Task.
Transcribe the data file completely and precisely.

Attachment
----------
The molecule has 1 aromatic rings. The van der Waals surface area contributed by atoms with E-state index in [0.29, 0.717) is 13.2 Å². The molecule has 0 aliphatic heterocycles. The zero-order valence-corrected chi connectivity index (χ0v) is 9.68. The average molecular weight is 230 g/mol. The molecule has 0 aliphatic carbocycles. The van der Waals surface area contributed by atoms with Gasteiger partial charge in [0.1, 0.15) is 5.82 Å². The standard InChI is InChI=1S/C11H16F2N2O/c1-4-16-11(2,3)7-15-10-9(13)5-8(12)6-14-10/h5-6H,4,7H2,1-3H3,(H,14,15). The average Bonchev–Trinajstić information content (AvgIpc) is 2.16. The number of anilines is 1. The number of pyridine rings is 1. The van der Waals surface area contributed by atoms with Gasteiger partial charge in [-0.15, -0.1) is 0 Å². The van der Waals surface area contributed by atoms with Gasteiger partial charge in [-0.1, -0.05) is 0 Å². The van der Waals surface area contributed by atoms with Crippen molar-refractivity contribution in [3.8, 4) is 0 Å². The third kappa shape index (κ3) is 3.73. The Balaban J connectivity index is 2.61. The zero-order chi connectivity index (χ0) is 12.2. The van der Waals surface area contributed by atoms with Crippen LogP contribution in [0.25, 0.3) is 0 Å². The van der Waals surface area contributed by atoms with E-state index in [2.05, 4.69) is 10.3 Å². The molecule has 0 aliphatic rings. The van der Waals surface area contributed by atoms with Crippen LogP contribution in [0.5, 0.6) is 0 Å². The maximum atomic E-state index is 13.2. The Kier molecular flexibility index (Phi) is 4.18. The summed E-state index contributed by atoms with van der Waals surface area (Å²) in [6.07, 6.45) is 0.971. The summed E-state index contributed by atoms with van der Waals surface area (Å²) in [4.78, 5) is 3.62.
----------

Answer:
The molecule has 1 aromatic rings. The van der Waals surface area contributed by atoms with E-state index in [0.29, 0.717) is 13.2 Å². The molecule has 0 aliphatic heterocycles. The zero-order valence-corrected chi connectivity index (χ0v) is 9.68. The average molecular weight is 230 g/mol. The molecule has 0 aliphatic carbocycles. The van der Waals surface area contributed by atoms with Gasteiger partial charge in [0.1, 0.15) is 5.82 Å². The standard InChI is InChI=1S/C11H16F2N2O/c1-4-16-11(2,3)7-15-10-9(13)5-8(12)6-14-10/h5-6H,4,7H2,1-3H3,(H,14,15). The average Bonchev–Trinajstić information content (AvgIpc) is 2.16. The number of anilines is 1. The number of pyridine rings is 1. The van der Waals surface area contributed by atoms with Gasteiger partial charge in [-0.15, -0.1) is 0 Å². The van der Waals surface area contributed by atoms with Gasteiger partial charge in [-0.1, -0.05) is 0 Å². The van der Waals surface area contributed by atoms with Crippen molar-refractivity contribution in [3.8, 4) is 0 Å². The third kappa shape index (κ3) is 3.73. The Balaban J connectivity index is 2.61. The zero-order chi connectivity index (χ0) is 12.2. The van der Waals surface area contributed by atoms with Crippen LogP contribution in [0.25, 0.3) is 0 Å². The van der Waals surface area contributed by atoms with E-state index in [2.05, 4.69) is 10.3 Å². The molecule has 0 aliphatic rings. The van der Waals surface area contributed by atoms with Crippen LogP contribution in [0.5, 0.6) is 0 Å². The maximum atomic E-state index is 13.2. The Kier molecular flexibility index (Phi) is 4.18. The summed E-state index contributed by atoms with van der Waals surface area (Å²) in [6.07, 6.45) is 0.971. The summed E-state index contributed by atoms with van der Waals surface area (Å²) in [4.78, 5) is 3.62.